Orthopaedic surgery for hemiplegia
This Information Sheet has been written by Aidan Cosgrove. He is a Consultant Orthopaedic Surgeon at Musgrave Park Hospital in Belfast
Hemiplegia is caused by damage to nerve tissue in the brain. This leads to a loss of control, especially in the limbs on the side affected by the damage. At present, it is unfortunately not possible to repair the damage within the brain. This doesn’t mean that motor control cannot be improved by therapy and training. However, at present most of our surgical efforts are directed towards the physical effects of the neurological damage. Although we cannot take away the underlying abnormality, in situations where this leads to deformity which interferes with the working of the body, significant improvements can be made with surgery.
In children with hemiplegia there is often a disturbance of growth in the affected limbs, particularly of muscle and to a lesser extent of bone. This is most marked further along the limb. For example, we often see the calf muscle in the leg becoming tighter with growth and the child increasingly walking on their toes. This is often more marked in children whose muscles work poorly at the front of the leg. These effects can be reduced with the use of physiotherapy and AFOs (splints). More recently treatment with Botulinum Toxin has been effective in improving leg and arm function for many children. But even with the best care, it is often necessary to think about surgical correction for the best results.
The physical effects
In the arm, deformities tend to be more marked further out. The thumb tends to become tight into the hand, the wrist can become bent downwards, the elbow is flexed and the arm is turned in at the shoulder. The posture of the arm during walking and especially running often makes this appear worse.
Unlike children with other types of cerebral palsy, children with hemiplegia very rarely develop more central deformities such as scoliosis or dislocation of the hip.
The actual deformities that occur vary from child to child, depending on the effects of their impairment. The most frequently seen problems in the leg are the turning in of the foot (although in some children the foot turns out), bunions, deformities of the toes, tightness in the calf muscles and tightness in the hamstring muscles leading to bending of the knees. In the bones most children have a slight decrease in length, generally about an inch shorter than the other leg. Occasionally children may also develop a twisting inwards of the thigh bone and also a twist in the lower leg, either inwards or outwards. People with hemiplegia also tend to walk with the affected side of the pelvis a little bit behind.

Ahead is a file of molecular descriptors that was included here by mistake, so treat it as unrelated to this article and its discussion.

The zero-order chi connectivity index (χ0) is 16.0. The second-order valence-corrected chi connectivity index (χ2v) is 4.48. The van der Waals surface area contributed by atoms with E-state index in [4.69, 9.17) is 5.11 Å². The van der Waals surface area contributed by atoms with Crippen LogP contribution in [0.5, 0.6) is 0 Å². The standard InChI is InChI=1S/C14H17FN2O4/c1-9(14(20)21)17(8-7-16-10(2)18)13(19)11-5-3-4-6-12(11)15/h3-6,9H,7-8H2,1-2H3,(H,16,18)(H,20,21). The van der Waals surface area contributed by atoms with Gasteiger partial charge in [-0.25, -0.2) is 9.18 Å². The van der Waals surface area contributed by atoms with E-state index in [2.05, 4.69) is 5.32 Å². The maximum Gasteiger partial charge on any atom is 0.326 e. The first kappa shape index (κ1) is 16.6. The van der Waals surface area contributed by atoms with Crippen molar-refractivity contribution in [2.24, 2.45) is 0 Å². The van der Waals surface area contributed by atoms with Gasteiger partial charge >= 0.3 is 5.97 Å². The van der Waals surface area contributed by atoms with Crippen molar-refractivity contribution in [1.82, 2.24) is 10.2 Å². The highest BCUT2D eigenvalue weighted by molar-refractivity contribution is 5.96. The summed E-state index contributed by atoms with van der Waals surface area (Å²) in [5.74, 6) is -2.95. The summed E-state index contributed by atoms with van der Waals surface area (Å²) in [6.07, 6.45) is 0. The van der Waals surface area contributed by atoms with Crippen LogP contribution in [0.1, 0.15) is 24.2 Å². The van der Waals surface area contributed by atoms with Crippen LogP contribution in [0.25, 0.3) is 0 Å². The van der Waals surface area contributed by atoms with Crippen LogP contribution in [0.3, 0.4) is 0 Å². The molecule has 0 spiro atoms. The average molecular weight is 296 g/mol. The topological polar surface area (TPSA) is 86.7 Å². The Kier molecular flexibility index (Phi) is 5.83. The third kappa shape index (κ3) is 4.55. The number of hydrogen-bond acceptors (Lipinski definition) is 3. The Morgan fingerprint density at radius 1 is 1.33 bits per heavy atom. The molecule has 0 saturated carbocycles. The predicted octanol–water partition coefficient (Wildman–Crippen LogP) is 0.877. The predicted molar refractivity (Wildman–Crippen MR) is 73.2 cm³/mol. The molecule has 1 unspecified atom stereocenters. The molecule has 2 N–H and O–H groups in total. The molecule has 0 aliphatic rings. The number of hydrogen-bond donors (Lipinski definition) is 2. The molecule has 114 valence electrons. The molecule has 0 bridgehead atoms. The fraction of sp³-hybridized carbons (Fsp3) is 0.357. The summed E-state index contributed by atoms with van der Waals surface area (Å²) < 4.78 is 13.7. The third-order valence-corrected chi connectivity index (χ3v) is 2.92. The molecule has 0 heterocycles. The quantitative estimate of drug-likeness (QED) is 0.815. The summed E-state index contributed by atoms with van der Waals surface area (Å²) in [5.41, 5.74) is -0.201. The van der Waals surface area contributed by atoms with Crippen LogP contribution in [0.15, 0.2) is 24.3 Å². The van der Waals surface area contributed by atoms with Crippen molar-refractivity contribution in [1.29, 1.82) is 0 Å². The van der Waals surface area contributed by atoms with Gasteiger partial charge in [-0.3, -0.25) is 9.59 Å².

Goals of surgery
Although cosmetic surgery may not sound terribly rewarding, it is the appearance of their leg which is often the most distressing to children, especially once they reach adolescence and particularly as most children with hemiplegia have very good use of their lower limb. The problems seen in the leg are very different from those in the arm. It is necessary to use both legs for walking and running, and as these are repetitive patterns of movement, it is often possible to achieve a high level of functioning even with a lot of neurological impairment.
Unlike the lower limb, each arm can act independently and do very complex and varied tasks. This requires a lot of feedback and perception of the limb. In many children with hemiplegia, the good arm is preferred very strongly, with the affected arm either not used at all or relegated to very simple tasks such as clasping. Therefore, even if deformities are corrected it is very unlikely that this will result in improved function.
This means that the potential for upper limb surgery is very limited compared to lower limb surgery. Upper limb surgery is largely used to improve the appearance of the arm and hand. However, in rare instances deformity in the upper limb can give rise to problems such as a thumb digging into the palm and in these cases surgery can relieve the irritation.